The Endless Summer LA Tango Marathon
The 6th annual The Endless Summer L.A. Tango Marathon takes place this week from May 23 to May 27 bringing five days of tango music and dancing.
Argentine tango dancers from all over the world will gather at local beaches, dance halls, and local iconic venues to take part in the dance marathon, satisfying that never-ending craving for the “perfect tanda.”
(A tanda is a three- to four-song dance session, danced with the same partner).
The Endless Summer L.A. Tango Marathon is organized by local Ilona Glinarsky, who has danced the tango for more than 20 years. She teaches and hosts local milongas (tango dances) in the South Bay.
The festival begins on Thursday, May 23, with a free bonfire party and potluck at Dockweiler Beach in Playa Del Rey.
Later in the evening, a “Milonguita” will warm up tango aficionados at the Women’s Club in El Segundo.
The week continues with afternoon and evening dances through Sunday with a final milonga by the sea at Manhattan Beach on Monday.
A highlight of the tango marathon is a traveling flashmob excursion that will take participants to iconic Los Angeles sites such as the Peterson Automotive Museum, Farmer’s Market, LACMA, the La Brea Tar Pits, and CBS studios. Participants will stop at each location and dance a few tangos.
The marathon has become quite popular, drawing people from around the States and the world.
“We’ve got people coming from everywhere Hong Kong, Germany, Switzerland,” Glinarsky said.
“The word has been spreading. L.A. has so much to offer besides tango, people like the idea of coming here. Tango tourism is spreading.”
The idea for the tango marathon evolved after Glinarsky’s experience volunteering for one of the first tango festivals in Los Angeles, called SMITH (Santa Monica International Tango Holiday) ten years ago.
“It was a huge endeavor and exhausting, but I loved the way SMITH brought the tango community together,” Glinarsky said.
“And then, we didn’t have anything going on like this for quite a few years.”
Glinarsky continued to teach and host tango practices and milongas, and students would ask her why didn’t she organize a tango festival in Los Angeles.
“People kept coming and asking me how come I’m not doing a festival. But I used to say, ‘Nah, I know how much work it is, I’m not doing that ever.’ ”
But people would continue to bring the idea up and finally, Glinarsky thought “We don’t have anything exciting like this in L.A., in such an amazing place with so many dancers, not to have a festival did seem ridiculous.”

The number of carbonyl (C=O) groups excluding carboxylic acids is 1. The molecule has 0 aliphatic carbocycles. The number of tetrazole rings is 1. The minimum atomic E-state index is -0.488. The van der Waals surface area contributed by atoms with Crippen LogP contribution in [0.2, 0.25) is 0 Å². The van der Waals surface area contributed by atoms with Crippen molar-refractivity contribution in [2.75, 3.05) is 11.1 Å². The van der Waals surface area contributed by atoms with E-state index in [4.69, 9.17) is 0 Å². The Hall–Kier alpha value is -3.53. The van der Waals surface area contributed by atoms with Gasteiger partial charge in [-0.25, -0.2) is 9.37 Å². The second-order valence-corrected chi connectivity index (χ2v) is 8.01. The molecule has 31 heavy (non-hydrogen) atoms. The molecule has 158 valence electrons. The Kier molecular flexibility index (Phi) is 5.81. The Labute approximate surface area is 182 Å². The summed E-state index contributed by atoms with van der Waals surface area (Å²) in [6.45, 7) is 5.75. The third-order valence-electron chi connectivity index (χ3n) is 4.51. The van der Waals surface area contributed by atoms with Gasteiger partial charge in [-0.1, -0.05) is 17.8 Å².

To keep the workload and costs low, she opted for a marathon rather than a festival.
It is a huge endeavor to host any type of festival or marathon. From finding places to host the dances to arranging lodging, booking DJs and other entertainers and organizing schedules, the work is a challenge to any seasoned event planner.
In addition, tango festivals involve hiring tango teachers and occassionally live orchestras, and the necessity of hosting it at a larger, more costly venue.
“I did something I knew I could handle, better,” Glinarksy said.
Also, she said, “I love the idea of just having people coming together and dancing. I like that format a lot more. It’s [a tango festival] just not my thing. It’s not consistent as to why I am really drawn to tango.”
Glinarsky pulls off the feat of organizing the marathon with the help of volunteers.
Six-year long key volunteers include Asya Campell, Elena Kontorer, Brenda Moroney, Larry Simmons, Dennis Boyle, Gary Pace, Val Nenov, and Jennifer Mackey, just to name a few.“Tangueros drive, fly, walk all over the world to go to yet another milonga, another festival, another marathon to search for the perfect tanda." Click To Tweet
Glinarsky pursued the rights to use the title of Bruce Brown’s iconic surf film, “The Endless Summer,” for the marathon because she thought the concept of the movie–the passion that surfers have, for what drove them to go all over the world searching for the perfect wave– fits perfectly with the same passion and addiction that drives tango dancers.
“Tangueros drive, fly, walk all over the world to go to yet another milonga, another festival, another marathon to search for the perfect tanda.”
The Endless Summer Tango Marathon logo, modeled on the original logo for the film, is designed by John Van Hamersveld.